Signs Your Child May Have Too Much Homework

By Amanda Morin

Sometimes, even with good habits or a homework contract in place, kids who learn and think differently may have more work than they can handle.

The list below can help you figure out if your grade-schooler or middle-schooler is struggling with the homework load.

Kids with too much homework might:

  • Put off doing homework, to the point of not having time to finish it.
  • Not want to go to school or feel unprepared for class because homework isn’t done.
  • Ask for help before trying to do homework on their own.
  • Ask for help even if they understand the assignment and could do it on their own.
  • Not accept help when you offer it.
  • Count on you to make corrections instead of just checking their work.
  • Say they’ll finish homework in the morning before school.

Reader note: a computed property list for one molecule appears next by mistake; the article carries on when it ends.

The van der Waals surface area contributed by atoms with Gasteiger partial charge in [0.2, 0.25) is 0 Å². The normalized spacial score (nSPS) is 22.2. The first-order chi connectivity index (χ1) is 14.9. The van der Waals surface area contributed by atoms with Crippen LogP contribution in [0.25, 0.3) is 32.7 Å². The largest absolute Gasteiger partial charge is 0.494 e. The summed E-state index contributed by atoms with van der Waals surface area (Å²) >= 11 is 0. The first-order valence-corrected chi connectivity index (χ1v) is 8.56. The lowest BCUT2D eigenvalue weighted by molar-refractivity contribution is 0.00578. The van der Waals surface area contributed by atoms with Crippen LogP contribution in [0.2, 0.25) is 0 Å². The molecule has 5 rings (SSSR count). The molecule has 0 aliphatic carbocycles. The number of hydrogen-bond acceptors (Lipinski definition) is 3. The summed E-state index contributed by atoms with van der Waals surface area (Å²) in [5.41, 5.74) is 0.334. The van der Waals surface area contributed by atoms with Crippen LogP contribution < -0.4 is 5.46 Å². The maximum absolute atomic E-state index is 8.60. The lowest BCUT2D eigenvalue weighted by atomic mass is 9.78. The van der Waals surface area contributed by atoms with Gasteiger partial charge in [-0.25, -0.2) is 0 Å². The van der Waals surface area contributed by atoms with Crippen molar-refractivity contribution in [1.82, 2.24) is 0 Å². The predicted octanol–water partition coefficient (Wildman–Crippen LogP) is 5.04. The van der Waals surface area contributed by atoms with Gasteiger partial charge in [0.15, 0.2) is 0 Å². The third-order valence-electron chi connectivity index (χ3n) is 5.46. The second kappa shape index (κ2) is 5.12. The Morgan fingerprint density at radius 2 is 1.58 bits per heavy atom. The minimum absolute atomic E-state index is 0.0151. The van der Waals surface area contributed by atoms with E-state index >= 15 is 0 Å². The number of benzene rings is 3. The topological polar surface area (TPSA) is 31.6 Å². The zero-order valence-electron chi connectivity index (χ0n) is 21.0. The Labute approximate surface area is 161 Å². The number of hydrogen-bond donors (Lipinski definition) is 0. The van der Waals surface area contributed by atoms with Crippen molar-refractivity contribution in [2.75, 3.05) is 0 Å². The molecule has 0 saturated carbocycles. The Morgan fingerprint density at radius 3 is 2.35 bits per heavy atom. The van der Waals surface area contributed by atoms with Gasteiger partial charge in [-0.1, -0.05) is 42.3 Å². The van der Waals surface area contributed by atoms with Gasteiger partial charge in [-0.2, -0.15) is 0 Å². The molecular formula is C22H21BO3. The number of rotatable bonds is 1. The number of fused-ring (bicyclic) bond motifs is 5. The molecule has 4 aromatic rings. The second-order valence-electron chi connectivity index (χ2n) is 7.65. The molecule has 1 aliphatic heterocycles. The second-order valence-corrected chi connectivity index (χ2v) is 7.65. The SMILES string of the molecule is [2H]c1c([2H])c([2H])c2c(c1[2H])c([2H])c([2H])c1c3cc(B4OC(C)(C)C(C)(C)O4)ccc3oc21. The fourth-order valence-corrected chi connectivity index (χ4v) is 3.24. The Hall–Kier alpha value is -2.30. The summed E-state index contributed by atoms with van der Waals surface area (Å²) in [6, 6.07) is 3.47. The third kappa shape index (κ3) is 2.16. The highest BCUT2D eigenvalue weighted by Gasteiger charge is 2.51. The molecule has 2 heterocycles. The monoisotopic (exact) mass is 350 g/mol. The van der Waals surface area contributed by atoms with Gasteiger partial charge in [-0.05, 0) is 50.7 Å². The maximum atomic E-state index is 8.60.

• Stay up past bedtime to get homework done.
  • Keep missing assignments.
  • “Forget” to bring homework home.
  • Drop afterschool activities because there’s not enough time.
  • Complain about headaches or other physical issues during homework time.
  • Cry about doing homework.
  • Argue about getting started on homework.
  • Yell at you when you try to help. (“Leave me alone!” “Why aren’t you helping me the way I need you to?”)
  • Worry about the consequences of not completing assignments.
  • Get angry, defensive, or upset when you ask about homework.
  • Not have (or make) time to hang out with friends.
  • Make negative comments about the work. (“Algebra is so dumb.” “I’m never going to need to know this!”)
  • Make negative comments about the teacher. (“The teacher is too hard on us.”)
  • Make negative comments about themselves. (“I’m so dumb. I’ll never be able to get all this work done.”)

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    About the author

    About the author

    Amanda Morin is the director of thought leadership at Understood and author of “The Everything Parent’s Guide to Special Education.” She worked as a classroom teacher and early intervention specialist for more than a decade.

    Reviewed by

    Reviewed by

    Jenn Osen-Foss, MAT is an instructional coach, supporting teachers in using differentiated instruction, interventions, and co-planning.